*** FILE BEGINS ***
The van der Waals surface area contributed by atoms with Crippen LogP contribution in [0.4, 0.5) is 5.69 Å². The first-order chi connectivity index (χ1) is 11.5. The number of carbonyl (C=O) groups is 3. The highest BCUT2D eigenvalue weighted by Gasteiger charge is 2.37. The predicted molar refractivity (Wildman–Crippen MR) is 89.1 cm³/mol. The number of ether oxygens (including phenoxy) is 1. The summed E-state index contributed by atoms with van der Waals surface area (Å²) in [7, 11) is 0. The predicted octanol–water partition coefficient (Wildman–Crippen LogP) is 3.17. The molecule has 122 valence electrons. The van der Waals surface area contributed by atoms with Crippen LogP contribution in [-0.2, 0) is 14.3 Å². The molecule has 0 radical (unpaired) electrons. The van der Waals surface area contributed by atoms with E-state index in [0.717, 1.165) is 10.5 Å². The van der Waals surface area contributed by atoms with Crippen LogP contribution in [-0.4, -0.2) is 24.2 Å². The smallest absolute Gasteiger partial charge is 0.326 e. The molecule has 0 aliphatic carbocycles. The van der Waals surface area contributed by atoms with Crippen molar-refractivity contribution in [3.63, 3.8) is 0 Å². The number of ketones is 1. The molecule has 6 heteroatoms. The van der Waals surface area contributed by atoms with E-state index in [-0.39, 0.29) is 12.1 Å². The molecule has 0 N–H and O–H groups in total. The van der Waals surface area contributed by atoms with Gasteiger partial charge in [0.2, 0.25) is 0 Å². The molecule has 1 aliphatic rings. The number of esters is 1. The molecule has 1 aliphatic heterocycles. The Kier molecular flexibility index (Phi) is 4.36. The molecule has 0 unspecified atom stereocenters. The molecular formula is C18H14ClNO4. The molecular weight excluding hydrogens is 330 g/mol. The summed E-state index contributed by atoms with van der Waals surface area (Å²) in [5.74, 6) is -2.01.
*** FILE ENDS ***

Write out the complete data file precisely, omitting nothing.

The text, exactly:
The van der Waals surface area contributed by atoms with Crippen LogP contribution in [0.4, 0.5) is 5.69 Å². The first-order chi connectivity index (χ1) is 11.5. The number of carbonyl (C=O) groups is 3. The highest BCUT2D eigenvalue weighted by Gasteiger charge is 2.37. The predicted molar refractivity (Wildman–Crippen MR) is 89.1 cm³/mol. The number of ether oxygens (including phenoxy) is 1. The summed E-state index contributed by atoms with van der Waals surface area (Å²) in [7, 11) is 0. The predicted octanol–water partition coefficient (Wildman–Crippen LogP) is 3.17. The molecule has 122 valence electrons. The van der Waals surface area contributed by atoms with Crippen LogP contribution in [-0.2, 0) is 14.3 Å². The molecule has 0 radical (unpaired) electrons. The van der Waals surface area contributed by atoms with E-state index in [0.717, 1.165) is 10.5 Å². The van der Waals surface area contributed by atoms with Crippen LogP contribution in [-0.4, -0.2) is 24.2 Å². The smallest absolute Gasteiger partial charge is 0.326 e. The molecule has 0 aliphatic carbocycles. The van der Waals surface area contributed by atoms with Crippen molar-refractivity contribution in [3.63, 3.8) is 0 Å². The number of ketones is 1. The molecule has 6 heteroatoms. The van der Waals surface area contributed by atoms with E-state index in [-0.39, 0.29) is 12.1 Å². The molecule has 0 N–H and O–H groups in total. The van der Waals surface area contributed by atoms with Gasteiger partial charge in [0.2, 0.25) is 0 Å². The molecule has 1 aliphatic rings. The number of esters is 1. The molecule has 1 aliphatic heterocycles. The Kier molecular flexibility index (Phi) is 4.36. The molecule has 0 unspecified atom stereocenters. The molecular formula is C18H14ClNO4. The molecular weight excluding hydrogens is 330 g/mol. The summed E-state index contributed by atoms with van der Waals surface area (Å²) in [5.74, 6) is -2.01.